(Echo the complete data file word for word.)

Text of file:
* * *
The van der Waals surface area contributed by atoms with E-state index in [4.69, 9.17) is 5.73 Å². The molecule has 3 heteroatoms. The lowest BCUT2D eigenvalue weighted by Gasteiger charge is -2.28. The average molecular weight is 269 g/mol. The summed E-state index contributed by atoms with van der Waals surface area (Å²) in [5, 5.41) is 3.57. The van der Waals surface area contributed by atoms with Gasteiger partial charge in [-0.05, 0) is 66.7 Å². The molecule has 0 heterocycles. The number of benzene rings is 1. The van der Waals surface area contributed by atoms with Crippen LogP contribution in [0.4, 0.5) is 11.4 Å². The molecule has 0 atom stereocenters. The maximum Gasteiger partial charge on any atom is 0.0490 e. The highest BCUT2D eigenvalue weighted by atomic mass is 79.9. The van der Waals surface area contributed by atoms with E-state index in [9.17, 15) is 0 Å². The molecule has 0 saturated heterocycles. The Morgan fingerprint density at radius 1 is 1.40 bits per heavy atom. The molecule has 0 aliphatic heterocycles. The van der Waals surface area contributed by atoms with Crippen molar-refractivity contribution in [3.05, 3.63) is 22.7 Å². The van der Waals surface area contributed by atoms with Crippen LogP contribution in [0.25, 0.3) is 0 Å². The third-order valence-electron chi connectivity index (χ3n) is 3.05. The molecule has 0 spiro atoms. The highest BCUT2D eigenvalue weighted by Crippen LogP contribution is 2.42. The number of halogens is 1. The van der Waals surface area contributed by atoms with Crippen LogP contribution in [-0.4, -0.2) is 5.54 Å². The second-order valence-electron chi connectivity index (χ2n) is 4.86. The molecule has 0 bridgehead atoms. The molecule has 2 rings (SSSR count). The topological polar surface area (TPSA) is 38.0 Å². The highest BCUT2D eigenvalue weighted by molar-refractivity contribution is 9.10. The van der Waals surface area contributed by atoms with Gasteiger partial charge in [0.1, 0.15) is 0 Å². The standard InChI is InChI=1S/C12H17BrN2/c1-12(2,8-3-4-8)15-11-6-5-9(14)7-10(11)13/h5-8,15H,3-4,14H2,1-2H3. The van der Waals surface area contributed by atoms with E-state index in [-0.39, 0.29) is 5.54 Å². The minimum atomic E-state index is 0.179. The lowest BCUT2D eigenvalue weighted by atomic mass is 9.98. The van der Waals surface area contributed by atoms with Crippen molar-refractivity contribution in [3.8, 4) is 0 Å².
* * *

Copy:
The van der Waals surface area contributed by atoms with E-state index in [4.69, 9.17) is 5.73 Å². The molecule has 3 heteroatoms. The lowest BCUT2D eigenvalue weighted by Gasteiger charge is -2.28. The average molecular weight is 269 g/mol. The summed E-state index contributed by atoms with van der Waals surface area (Å²) in [5, 5.41) is 3.57. The van der Waals surface area contributed by atoms with Gasteiger partial charge in [-0.05, 0) is 66.7 Å². The molecule has 0 heterocycles. The number of benzene rings is 1. The van der Waals surface area contributed by atoms with Crippen LogP contribution in [0.4, 0.5) is 11.4 Å². The molecule has 0 atom stereocenters. The maximum Gasteiger partial charge on any atom is 0.0490 e. The highest BCUT2D eigenvalue weighted by atomic mass is 79.9. The van der Waals surface area contributed by atoms with E-state index in [9.17, 15) is 0 Å². The molecule has 0 saturated heterocycles. The Morgan fingerprint density at radius 1 is 1.40 bits per heavy atom. The molecule has 0 aliphatic heterocycles. The van der Waals surface area contributed by atoms with Crippen molar-refractivity contribution in [3.05, 3.63) is 22.7 Å². The van der Waals surface area contributed by atoms with Crippen LogP contribution in [0.25, 0.3) is 0 Å². The third-order valence-electron chi connectivity index (χ3n) is 3.05. The molecule has 0 spiro atoms. The highest BCUT2D eigenvalue weighted by Crippen LogP contribution is 2.42. The number of halogens is 1. The van der Waals surface area contributed by atoms with Crippen LogP contribution in [-0.4, -0.2) is 5.54 Å². The second-order valence-electron chi connectivity index (χ2n) is 4.86. The molecule has 0 bridgehead atoms. The molecule has 2 rings (SSSR count). The topological polar surface area (TPSA) is 38.0 Å². The highest BCUT2D eigenvalue weighted by molar-refractivity contribution is 9.10. The van der Waals surface area contributed by atoms with Gasteiger partial charge in [0.1, 0.15) is 0 Å². The standard InChI is InChI=1S/C12H17BrN2/c1-12(2,8-3-4-8)15-11-6-5-9(14)7-10(11)13/h5-8,15H,3-4,14H2,1-2H3. The van der Waals surface area contributed by atoms with E-state index in [-0.39, 0.29) is 5.54 Å². The minimum atomic E-state index is 0.179. The lowest BCUT2D eigenvalue weighted by atomic mass is 9.98. The van der Waals surface area contributed by atoms with Crippen molar-refractivity contribution in [3.8, 4) is 0 Å².